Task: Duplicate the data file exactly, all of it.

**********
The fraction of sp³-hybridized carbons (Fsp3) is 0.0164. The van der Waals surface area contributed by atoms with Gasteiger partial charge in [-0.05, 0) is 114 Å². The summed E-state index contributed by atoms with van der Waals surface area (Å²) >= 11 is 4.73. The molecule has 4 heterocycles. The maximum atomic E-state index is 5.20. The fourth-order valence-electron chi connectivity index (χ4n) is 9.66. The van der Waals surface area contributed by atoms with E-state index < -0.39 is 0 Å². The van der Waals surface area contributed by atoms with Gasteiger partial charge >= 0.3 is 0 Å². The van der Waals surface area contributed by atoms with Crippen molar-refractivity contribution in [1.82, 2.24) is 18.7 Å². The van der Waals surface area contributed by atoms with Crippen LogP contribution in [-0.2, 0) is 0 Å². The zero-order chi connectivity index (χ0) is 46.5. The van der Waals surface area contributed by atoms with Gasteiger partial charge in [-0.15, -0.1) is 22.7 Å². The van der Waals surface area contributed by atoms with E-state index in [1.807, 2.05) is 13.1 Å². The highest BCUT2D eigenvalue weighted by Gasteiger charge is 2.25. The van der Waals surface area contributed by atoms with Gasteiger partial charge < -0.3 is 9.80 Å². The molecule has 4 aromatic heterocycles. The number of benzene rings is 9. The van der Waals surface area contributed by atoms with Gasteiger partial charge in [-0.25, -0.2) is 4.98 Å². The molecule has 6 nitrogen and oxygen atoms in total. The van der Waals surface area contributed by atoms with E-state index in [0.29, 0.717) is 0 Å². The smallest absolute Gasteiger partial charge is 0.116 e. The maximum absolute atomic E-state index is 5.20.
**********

The fraction of sp³-hybridized carbons (Fsp3) is 0.0164. The van der Waals surface area contributed by atoms with Gasteiger partial charge in [-0.05, 0) is 114 Å². The summed E-state index contributed by atoms with van der Waals surface area (Å²) >= 11 is 4.73. The molecule has 4 heterocycles. The maximum atomic E-state index is 5.20. The fourth-order valence-electron chi connectivity index (χ4n) is 9.66. The van der Waals surface area contributed by atoms with E-state index < -0.39 is 0 Å². The van der Waals surface area contributed by atoms with Gasteiger partial charge >= 0.3 is 0 Å². The van der Waals surface area contributed by atoms with Crippen molar-refractivity contribution in [1.82, 2.24) is 18.7 Å². The van der Waals surface area contributed by atoms with Crippen LogP contribution in [-0.2, 0) is 0 Å². The zero-order chi connectivity index (χ0) is 46.5. The van der Waals surface area contributed by atoms with Gasteiger partial charge in [-0.15, -0.1) is 22.7 Å². The van der Waals surface area contributed by atoms with E-state index in [1.807, 2.05) is 13.1 Å². The highest BCUT2D eigenvalue weighted by Gasteiger charge is 2.25. The van der Waals surface area contributed by atoms with Gasteiger partial charge < -0.3 is 9.80 Å². The molecule has 4 aromatic heterocycles. The number of benzene rings is 9. The van der Waals surface area contributed by atoms with Gasteiger partial charge in [-0.25, -0.2) is 4.98 Å². The molecule has 6 nitrogen and oxygen atoms in total. The van der Waals surface area contributed by atoms with E-state index in [0.29, 0.717) is 0 Å². The smallest absolute Gasteiger partial charge is 0.116 e. The maximum absolute atomic E-state index is 5.20.